Well. That was weird. A whole Mayor's Question Time where nobody yelled, got irate or had a bust-up. We say 'whole'; our webcast connection broke up towards the end and we gave up, but we didn't see anything particularly contentious on Twitter (and after two hours everyone's pretty much comatose anyway. Ah, politics). Obviously John Biggs wittered from the sidelines, but anyone who's ever watched MQT will just take that as read.
So, in this dangerously novel atmosphere of peace and (relative) bonhomie, did we find out anything new? We did, kind of. Boris Johnson agreed with Green AM Jenny Jones that if everyone in London was paid at least the London living wage, the benefits bill would be lower. "Taxpayers are subsidising businesses who won't pay the London living wage," she said. "I do agree with that," replied the Mayor. "The answer is to expand the London living wage." You can see the full exchange in this video (sound isn't brilliant, sorry), including an idea for living wage 'zones' where all businesses would pay decent wages.
Tom Copley raised the problem of London's private rents that keep rising in double figures year on year. Boris only seems to want to talk about how rent controls wouldn't work here – the evidence from New York, he says, is not encouraging, and the German model is based on a completely different approach to the market than in the UK. Tom repeatedly made the point that these types of rent control are not the only options, but the Mayor's thinking (publicly, at least) seems to polarised between rent controls (bad) and building more homes (good).
Boris also acknowledged that it would take at least ten years to build enough homes to take the pressure off our insane housing market (and we think ten years is optimistic). And on that note... Nicky Gavron asked about the approx. 177,000 planned homes in large developments that are currently stalled. The government is allowing renegotiations on the amount of affordable housing (in other words, reduce it) to get those developments going. The Mayor said that when it comes to affordable housing, he'd rather see a percentage of something than nothing at all.
However, Nicky cited a report that found affordable housing wasn't a barrier; so reducing the amount of affordable housing is just handing developers more profit and not helping Londoners get a home without selling a kidney. She then read something from a large developer, that we presume has been leaked:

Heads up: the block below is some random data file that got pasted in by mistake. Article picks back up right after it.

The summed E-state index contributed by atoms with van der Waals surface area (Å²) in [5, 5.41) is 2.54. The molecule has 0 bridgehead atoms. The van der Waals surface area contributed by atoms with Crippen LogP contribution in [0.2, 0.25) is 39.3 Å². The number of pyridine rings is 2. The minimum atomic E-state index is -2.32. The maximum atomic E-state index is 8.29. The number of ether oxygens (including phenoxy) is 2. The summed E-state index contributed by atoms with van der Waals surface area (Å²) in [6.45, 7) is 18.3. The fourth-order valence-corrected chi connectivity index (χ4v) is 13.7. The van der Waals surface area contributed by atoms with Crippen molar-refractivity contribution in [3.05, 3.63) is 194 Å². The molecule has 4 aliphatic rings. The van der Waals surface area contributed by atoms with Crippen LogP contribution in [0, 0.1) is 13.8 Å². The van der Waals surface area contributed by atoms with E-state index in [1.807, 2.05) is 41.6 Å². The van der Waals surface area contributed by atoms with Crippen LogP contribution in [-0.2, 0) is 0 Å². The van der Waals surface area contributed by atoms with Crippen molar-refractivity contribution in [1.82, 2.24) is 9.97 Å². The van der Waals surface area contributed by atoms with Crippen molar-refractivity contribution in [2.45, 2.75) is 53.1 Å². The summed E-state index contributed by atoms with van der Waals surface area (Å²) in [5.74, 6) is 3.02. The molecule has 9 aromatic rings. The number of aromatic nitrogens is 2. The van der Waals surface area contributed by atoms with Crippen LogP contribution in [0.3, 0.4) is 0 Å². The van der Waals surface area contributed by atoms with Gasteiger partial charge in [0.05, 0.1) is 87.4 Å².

"Across the group, we are focusing on maximising value rather than driving volume."
In translation: rationing supply – landbanking – to artificially drive up prices. Boris described such practices as "pernicious" and said he's willing to use compulsory purchase orders where there are clear cases of landbanking:
To constrict supply to push up prices is clearly against the economic interests of this city.
Caroline Pidgeon wanted to know if Boris would consider bringing Crossrail under the TfL banner after revealing the company has spent £320k on photography and video, £900k on staff training and £1k on cake. We're not sure we should quibble over training (though we'd like some of that cake). Boris had a waffle and then said yes, he'd like to see Crossrail brought into TfL.
Jenny Jones questioned the Met police's plan to buy water cannon, then the costs of storing and training officers to use the things if, as Boris said, the chance of them ever being used is "vanishingly small". Well, said the Mayor,
I'm in favour of having of having a nuclear deterrent but not of using it!
which is perhaps not the strongest argument with which to convince a Green...
Tony Arbour got an unexpected positive response about his urging for the Met to introduce Track my Crime; and there was something about the future Ultra Low Emission Zone being constructed so the New Bus for London (which runs partly on diesel) would be exempt, which Stephen Knight wasn't happy about, but that's where the live webcast started to break up and the archived webcast arbitrarily cuts off before then. Technology, eh?